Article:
September 5, 2018

Lean In a Little Closer

Fellow passengers as fellow pilgrims.

Barbara Couden Hernandez

I boarded a puddle jumper flight to our little town. As I got to my window seat, a man was already sitting in it. There he sat, disheveled, looking out the window.

“Excuse me, sir, but you’re in my seat.”

His head jerked toward me unsteadily. “Oh, are you supposed to sit here, ma’am?”

He slid out of the seat so I could climb in next to the window. As he sat down he was clearly pretty well boozed up. “Where are you headed?” I asked, a little too cheerfully.

“Penneldon,” he slurred loudly. The woman in front of us winced.

He smiled broadly at me, revealing the remains of his last meal caked on his front tooth. “How ‘bout you, ma’am?”

Before I could reply, he continued, “I’m just coming back from Alaska. I’ve been up there for four months. Just got out before the ice came. I could’ve been snowed in; then I never would’ve been able to get out.”

He leaned into me, pressing me even further into the corner. “So I’m very glad to be sitting beside you on this plane today, little lady!” His breath was nauseating, and his voice was entirely too loud for polite conversation. Seconds later my seatmate’s head was back on the headrest and he was asleep, mouth wide open, snoring.

Close Quarters

As I busied myself grading papers, I eyed this vile-smelling man. His clothes were clean but rumpled. His personal hygiene—well, he had very little. He appeared to be in his 60s, but as with many drinkers, he probably looked older than he actually was. The stubble on his chin, his gnarled hands, and the lines in his face seemed to distract from his obvious desire to connect with other people. I found it sad that maybe he was a friendly guy with lots of promise who had simply gone in the wrong direction at some point in his life.

My musings were interrupted as the man began to lean into me even more. His arm and left leg pressed against me, and his head began to lag in my direction. Oh, please, no!

Just as I pressed myself against the window to get away from him, the flight attendant came through the cabin with in-flight beverages. My seatmate roused himself, his face lit up, and he asked for wine. I should have known. He looked delighted as he gulped it down before drifting off again.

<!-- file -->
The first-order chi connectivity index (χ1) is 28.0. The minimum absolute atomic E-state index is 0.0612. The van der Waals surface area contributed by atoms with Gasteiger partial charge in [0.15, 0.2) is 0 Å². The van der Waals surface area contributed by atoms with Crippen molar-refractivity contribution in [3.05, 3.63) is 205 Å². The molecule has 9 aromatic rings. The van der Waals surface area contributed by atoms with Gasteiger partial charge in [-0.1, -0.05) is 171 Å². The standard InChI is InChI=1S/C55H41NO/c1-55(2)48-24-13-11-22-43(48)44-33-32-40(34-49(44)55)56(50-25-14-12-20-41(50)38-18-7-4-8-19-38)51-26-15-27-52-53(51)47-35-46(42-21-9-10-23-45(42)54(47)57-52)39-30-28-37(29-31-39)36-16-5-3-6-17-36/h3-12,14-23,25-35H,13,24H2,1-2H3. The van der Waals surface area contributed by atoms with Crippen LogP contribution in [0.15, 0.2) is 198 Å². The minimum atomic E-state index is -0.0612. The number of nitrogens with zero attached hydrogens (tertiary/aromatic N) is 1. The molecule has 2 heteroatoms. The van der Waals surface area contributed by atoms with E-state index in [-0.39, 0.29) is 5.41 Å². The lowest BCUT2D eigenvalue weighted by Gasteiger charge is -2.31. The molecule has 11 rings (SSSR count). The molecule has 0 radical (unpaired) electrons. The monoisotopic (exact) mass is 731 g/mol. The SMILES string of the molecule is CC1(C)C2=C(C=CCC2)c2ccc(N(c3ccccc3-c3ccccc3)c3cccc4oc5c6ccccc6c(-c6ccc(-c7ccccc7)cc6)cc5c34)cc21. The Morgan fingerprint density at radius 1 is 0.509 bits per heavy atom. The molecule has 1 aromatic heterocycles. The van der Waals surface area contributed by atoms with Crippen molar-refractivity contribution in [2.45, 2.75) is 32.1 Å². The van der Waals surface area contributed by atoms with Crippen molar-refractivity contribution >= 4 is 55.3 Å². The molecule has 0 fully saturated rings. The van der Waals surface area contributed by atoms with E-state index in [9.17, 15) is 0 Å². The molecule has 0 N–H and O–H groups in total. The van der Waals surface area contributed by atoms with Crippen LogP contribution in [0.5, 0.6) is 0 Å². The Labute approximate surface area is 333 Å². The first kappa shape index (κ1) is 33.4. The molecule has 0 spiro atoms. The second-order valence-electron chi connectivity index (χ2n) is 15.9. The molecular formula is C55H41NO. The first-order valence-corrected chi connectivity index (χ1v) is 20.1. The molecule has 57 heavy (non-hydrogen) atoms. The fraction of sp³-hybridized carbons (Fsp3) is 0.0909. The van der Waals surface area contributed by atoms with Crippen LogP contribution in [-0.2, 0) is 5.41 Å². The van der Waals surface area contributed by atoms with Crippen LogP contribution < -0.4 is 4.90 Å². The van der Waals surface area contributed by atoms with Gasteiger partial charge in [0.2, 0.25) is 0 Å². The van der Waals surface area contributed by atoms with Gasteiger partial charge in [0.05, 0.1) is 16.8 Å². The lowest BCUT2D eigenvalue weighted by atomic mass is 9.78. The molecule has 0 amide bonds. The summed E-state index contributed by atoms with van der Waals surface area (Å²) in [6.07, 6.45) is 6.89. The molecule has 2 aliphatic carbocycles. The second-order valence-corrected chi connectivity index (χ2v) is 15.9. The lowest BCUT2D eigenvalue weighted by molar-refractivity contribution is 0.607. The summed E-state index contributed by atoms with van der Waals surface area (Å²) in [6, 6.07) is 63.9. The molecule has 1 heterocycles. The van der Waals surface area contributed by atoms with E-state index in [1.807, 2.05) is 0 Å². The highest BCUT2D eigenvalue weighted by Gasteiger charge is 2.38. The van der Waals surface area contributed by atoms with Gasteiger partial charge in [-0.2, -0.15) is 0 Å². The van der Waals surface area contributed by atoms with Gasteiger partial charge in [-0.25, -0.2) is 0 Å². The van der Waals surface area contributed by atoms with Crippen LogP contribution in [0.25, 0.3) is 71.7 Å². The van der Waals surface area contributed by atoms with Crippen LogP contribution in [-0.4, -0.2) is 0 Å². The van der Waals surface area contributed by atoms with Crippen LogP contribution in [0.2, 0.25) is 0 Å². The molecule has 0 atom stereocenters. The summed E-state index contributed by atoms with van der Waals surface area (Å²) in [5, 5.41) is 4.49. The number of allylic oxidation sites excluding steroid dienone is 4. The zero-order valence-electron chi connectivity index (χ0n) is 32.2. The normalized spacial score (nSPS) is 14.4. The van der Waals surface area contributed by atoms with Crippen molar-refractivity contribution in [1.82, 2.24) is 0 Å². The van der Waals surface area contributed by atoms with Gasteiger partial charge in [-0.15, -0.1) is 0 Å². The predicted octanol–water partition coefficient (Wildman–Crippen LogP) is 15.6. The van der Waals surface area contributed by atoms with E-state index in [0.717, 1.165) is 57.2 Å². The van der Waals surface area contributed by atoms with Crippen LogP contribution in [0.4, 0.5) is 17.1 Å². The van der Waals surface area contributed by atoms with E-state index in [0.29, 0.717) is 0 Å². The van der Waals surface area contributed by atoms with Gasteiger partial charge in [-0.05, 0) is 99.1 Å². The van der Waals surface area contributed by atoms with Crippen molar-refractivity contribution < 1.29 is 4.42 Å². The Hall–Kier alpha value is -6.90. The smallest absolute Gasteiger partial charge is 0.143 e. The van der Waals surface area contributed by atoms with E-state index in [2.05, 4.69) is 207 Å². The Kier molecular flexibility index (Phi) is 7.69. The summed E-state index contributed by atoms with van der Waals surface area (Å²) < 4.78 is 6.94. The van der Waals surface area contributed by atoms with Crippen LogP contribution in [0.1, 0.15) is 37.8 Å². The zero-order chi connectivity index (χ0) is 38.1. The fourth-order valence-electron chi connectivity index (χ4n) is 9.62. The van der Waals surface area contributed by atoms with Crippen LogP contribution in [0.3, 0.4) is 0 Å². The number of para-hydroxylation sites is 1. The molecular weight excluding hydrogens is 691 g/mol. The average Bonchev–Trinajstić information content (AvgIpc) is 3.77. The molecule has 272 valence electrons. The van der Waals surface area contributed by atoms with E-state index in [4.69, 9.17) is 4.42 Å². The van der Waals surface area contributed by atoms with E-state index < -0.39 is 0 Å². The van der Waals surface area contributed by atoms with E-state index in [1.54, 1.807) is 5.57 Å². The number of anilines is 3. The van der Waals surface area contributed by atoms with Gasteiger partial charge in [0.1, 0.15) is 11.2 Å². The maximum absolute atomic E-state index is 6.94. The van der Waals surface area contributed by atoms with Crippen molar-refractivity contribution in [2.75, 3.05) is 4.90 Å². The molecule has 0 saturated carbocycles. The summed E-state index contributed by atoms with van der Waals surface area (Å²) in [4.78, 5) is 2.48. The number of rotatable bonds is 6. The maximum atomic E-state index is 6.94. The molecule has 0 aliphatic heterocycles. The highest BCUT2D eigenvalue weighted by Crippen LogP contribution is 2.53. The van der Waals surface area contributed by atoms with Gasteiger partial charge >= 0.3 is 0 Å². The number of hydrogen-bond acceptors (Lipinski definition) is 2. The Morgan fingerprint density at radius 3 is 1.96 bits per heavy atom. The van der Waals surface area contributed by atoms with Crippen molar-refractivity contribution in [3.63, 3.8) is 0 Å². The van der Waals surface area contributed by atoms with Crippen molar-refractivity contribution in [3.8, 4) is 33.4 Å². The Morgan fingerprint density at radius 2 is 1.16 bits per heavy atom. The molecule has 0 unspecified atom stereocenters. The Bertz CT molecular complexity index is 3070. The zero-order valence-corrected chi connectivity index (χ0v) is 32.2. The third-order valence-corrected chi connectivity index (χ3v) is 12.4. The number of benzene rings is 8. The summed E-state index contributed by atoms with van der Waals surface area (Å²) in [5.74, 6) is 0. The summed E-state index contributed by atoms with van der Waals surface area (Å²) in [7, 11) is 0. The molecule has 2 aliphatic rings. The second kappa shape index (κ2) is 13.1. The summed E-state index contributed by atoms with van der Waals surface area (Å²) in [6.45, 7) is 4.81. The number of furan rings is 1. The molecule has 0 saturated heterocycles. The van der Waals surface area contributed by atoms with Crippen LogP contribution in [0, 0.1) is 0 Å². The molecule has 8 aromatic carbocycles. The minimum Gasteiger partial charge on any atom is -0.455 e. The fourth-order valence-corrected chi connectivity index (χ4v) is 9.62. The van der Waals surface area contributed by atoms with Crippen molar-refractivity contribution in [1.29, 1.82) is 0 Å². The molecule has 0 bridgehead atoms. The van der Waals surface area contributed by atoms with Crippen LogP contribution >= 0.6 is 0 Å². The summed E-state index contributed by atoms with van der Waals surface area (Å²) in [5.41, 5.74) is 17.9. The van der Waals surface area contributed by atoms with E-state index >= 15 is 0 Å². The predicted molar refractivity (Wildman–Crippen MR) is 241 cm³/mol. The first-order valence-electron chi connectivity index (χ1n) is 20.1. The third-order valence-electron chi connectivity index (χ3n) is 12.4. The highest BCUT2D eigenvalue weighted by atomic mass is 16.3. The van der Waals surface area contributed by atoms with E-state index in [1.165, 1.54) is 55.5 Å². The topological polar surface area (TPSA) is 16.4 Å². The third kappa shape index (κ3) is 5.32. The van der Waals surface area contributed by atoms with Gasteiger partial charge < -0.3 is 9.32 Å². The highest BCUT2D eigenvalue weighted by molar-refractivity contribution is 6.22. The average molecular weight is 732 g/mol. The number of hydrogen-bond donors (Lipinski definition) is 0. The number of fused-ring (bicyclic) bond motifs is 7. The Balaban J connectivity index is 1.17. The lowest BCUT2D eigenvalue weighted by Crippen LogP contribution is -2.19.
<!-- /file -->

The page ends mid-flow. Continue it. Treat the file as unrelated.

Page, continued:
The man’s bloodshot blue eyes had somehow touched me. I asked myself what Jesus would have done with someone like him. Engage him in conversation about his eternal soul? Touch on the very pains that made him turn to drinking? Reassure him somehow? Would Jesus have talked to him about other aspects of his life, to point out that his value and experience is about much more than what he drinks? Would he have offered some suggestions about how to stop drinking?

If Jesus were to chat with my seatmate, He’d probably talk to me, too. I knew what I’d want to hear from Him: reassurance that I am loved by God; that my past has been forgiven; and that there isn’t anything my imperfect soul might devise in the future that would cause God to stop loving me. I would want to know that no matter what, Christ would hold me close, cover my imperfection with His grace, and empower me to overcome my troublesome character flaws.

Grace Unlimited

As I sat studying the tip of my pen, it dawned on me that I might be like this man in many ways: I eat too much (gluttony, it’s called), and it doesn’t seem to go away but is a constant, vexing battle. What makes me so different from my seatmate? Clean teeth, minty breath, clear skin, the ability to think clearly, a bank account, and probably much less pain in my life. But if the flight attendant had offered us chocolates, I’d have gobbled down a couple and wished for a third. I am no different, really.

Maybe the only thing I could do was to stay with him—shoulder to shoulder, as one more sinner, one more member of the human family for whom Christ died.

So the drunkard and the glutton rode quietly together for the duration of the flight: one slender, the other sober.

As the plane lurched and soared toward its final destination two people greatly in need of God’s grace sat shoulder to shoulder, waiting to see what God would do in their lives. Wherever my seatmate is now—waking up from a bender, or on his way to church—God is as merciful to him as He is to me. He is loved of God no less and no more than I am.

As I lean back from the table at a church potluck or lay out a balanced meal for my family, God’s goodness and love bathe me as much as it flows to my seatmate, wherever he is.

We’re really all the same, all in need of what Jesus came here to give us. Every one of us.

Barbara Couden Hernandez writes from Yucaipa, California.